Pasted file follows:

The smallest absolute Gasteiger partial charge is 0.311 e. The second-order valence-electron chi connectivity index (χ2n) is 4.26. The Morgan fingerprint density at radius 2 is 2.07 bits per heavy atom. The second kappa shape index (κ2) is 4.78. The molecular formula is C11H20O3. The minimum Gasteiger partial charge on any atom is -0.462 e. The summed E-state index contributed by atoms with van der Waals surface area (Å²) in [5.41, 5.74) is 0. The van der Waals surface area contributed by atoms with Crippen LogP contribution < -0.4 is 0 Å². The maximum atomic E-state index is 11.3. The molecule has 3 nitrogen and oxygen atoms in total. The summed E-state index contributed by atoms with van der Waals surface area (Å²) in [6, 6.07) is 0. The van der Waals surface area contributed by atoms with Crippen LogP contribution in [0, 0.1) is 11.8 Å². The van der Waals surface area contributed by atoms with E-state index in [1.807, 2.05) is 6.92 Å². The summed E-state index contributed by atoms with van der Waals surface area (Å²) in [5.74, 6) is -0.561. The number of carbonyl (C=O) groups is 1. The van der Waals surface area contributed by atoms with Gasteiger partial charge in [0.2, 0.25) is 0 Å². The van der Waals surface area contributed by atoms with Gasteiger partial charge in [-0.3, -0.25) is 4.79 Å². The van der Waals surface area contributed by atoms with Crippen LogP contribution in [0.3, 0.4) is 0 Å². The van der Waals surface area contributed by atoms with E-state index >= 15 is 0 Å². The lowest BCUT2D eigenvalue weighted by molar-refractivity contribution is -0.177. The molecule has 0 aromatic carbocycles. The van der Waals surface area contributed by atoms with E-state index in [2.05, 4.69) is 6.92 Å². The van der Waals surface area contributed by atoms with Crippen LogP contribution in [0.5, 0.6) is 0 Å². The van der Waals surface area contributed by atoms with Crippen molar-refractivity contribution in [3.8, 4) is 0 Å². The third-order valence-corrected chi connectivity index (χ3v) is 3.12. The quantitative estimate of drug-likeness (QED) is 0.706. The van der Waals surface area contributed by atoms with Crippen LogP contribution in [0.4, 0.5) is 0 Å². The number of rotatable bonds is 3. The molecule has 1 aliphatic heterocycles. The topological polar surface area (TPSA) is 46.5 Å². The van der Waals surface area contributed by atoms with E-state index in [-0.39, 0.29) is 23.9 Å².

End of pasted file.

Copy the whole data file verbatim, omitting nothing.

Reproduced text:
The smallest absolute Gasteiger partial charge is 0.311 e. The second-order valence-electron chi connectivity index (χ2n) is 4.26. The Morgan fingerprint density at radius 2 is 2.07 bits per heavy atom. The second kappa shape index (κ2) is 4.78. The molecular formula is C11H20O3. The minimum Gasteiger partial charge on any atom is -0.462 e. The summed E-state index contributed by atoms with van der Waals surface area (Å²) in [5.41, 5.74) is 0. The van der Waals surface area contributed by atoms with Crippen LogP contribution < -0.4 is 0 Å². The maximum atomic E-state index is 11.3. The molecule has 3 nitrogen and oxygen atoms in total. The summed E-state index contributed by atoms with van der Waals surface area (Å²) in [6, 6.07) is 0. The van der Waals surface area contributed by atoms with Crippen LogP contribution in [0, 0.1) is 11.8 Å². The van der Waals surface area contributed by atoms with E-state index in [1.807, 2.05) is 6.92 Å². The summed E-state index contributed by atoms with van der Waals surface area (Å²) in [5.74, 6) is -0.561. The number of carbonyl (C=O) groups is 1. The van der Waals surface area contributed by atoms with Gasteiger partial charge in [0.2, 0.25) is 0 Å². The van der Waals surface area contributed by atoms with Gasteiger partial charge in [-0.3, -0.25) is 4.79 Å². The van der Waals surface area contributed by atoms with Crippen LogP contribution in [0.3, 0.4) is 0 Å². The van der Waals surface area contributed by atoms with E-state index >= 15 is 0 Å². The lowest BCUT2D eigenvalue weighted by molar-refractivity contribution is -0.177. The molecule has 0 aromatic carbocycles. The van der Waals surface area contributed by atoms with E-state index in [2.05, 4.69) is 6.92 Å². The van der Waals surface area contributed by atoms with Crippen LogP contribution in [0.5, 0.6) is 0 Å². The van der Waals surface area contributed by atoms with Crippen molar-refractivity contribution in [3.8, 4) is 0 Å². The third-order valence-corrected chi connectivity index (χ3v) is 3.12. The quantitative estimate of drug-likeness (QED) is 0.706. The van der Waals surface area contributed by atoms with Crippen LogP contribution in [0.4, 0.5) is 0 Å². The number of rotatable bonds is 3. The molecule has 1 aliphatic heterocycles. The topological polar surface area (TPSA) is 46.5 Å². The van der Waals surface area contributed by atoms with E-state index in [-0.39, 0.29) is 23.9 Å².